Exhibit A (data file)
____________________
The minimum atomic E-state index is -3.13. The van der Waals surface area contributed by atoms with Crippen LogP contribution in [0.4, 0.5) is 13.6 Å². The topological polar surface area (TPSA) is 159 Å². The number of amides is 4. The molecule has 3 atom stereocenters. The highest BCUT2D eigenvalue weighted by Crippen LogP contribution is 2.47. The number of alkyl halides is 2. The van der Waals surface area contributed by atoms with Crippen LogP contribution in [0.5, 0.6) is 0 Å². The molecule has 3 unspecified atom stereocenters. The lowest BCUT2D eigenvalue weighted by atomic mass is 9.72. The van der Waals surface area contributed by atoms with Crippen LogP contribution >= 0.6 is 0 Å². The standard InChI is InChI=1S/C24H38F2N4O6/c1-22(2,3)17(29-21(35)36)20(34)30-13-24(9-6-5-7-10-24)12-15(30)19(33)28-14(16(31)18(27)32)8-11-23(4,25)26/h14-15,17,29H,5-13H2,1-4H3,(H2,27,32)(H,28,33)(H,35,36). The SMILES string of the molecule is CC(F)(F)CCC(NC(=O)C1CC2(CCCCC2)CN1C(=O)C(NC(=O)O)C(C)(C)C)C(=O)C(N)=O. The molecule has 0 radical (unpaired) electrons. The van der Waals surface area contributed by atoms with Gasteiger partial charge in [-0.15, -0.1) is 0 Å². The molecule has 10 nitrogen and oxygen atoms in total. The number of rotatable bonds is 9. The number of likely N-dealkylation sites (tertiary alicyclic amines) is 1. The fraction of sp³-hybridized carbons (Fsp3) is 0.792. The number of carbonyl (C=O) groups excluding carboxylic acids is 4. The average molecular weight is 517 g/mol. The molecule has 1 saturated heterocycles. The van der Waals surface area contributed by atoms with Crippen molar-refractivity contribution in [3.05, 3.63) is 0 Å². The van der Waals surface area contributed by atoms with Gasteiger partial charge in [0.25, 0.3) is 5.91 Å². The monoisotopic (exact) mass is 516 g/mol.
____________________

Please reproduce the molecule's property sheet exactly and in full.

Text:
The minimum atomic E-state index is -3.13. The van der Waals surface area contributed by atoms with Crippen LogP contribution in [0.4, 0.5) is 13.6 Å². The topological polar surface area (TPSA) is 159 Å². The number of amides is 4. The molecule has 3 atom stereocenters. The highest BCUT2D eigenvalue weighted by Crippen LogP contribution is 2.47. The number of alkyl halides is 2. The van der Waals surface area contributed by atoms with Crippen LogP contribution in [0.5, 0.6) is 0 Å². The molecule has 3 unspecified atom stereocenters. The lowest BCUT2D eigenvalue weighted by atomic mass is 9.72. The van der Waals surface area contributed by atoms with Crippen LogP contribution >= 0.6 is 0 Å². The standard InChI is InChI=1S/C24H38F2N4O6/c1-22(2,3)17(29-21(35)36)20(34)30-13-24(9-6-5-7-10-24)12-15(30)19(33)28-14(16(31)18(27)32)8-11-23(4,25)26/h14-15,17,29H,5-13H2,1-4H3,(H2,27,32)(H,28,33)(H,35,36). The SMILES string of the molecule is CC(F)(F)CCC(NC(=O)C1CC2(CCCCC2)CN1C(=O)C(NC(=O)O)C(C)(C)C)C(=O)C(N)=O. The molecule has 0 radical (unpaired) electrons. The van der Waals surface area contributed by atoms with Gasteiger partial charge in [-0.15, -0.1) is 0 Å². The molecule has 10 nitrogen and oxygen atoms in total. The number of rotatable bonds is 9. The number of likely N-dealkylation sites (tertiary alicyclic amines) is 1. The fraction of sp³-hybridized carbons (Fsp3) is 0.792. The number of carbonyl (C=O) groups excluding carboxylic acids is 4. The average molecular weight is 517 g/mol. The molecule has 1 saturated heterocycles. The van der Waals surface area contributed by atoms with Crippen molar-refractivity contribution in [3.05, 3.63) is 0 Å². The van der Waals surface area contributed by atoms with Gasteiger partial charge in [0.25, 0.3) is 5.91 Å². The monoisotopic (exact) mass is 516 g/mol.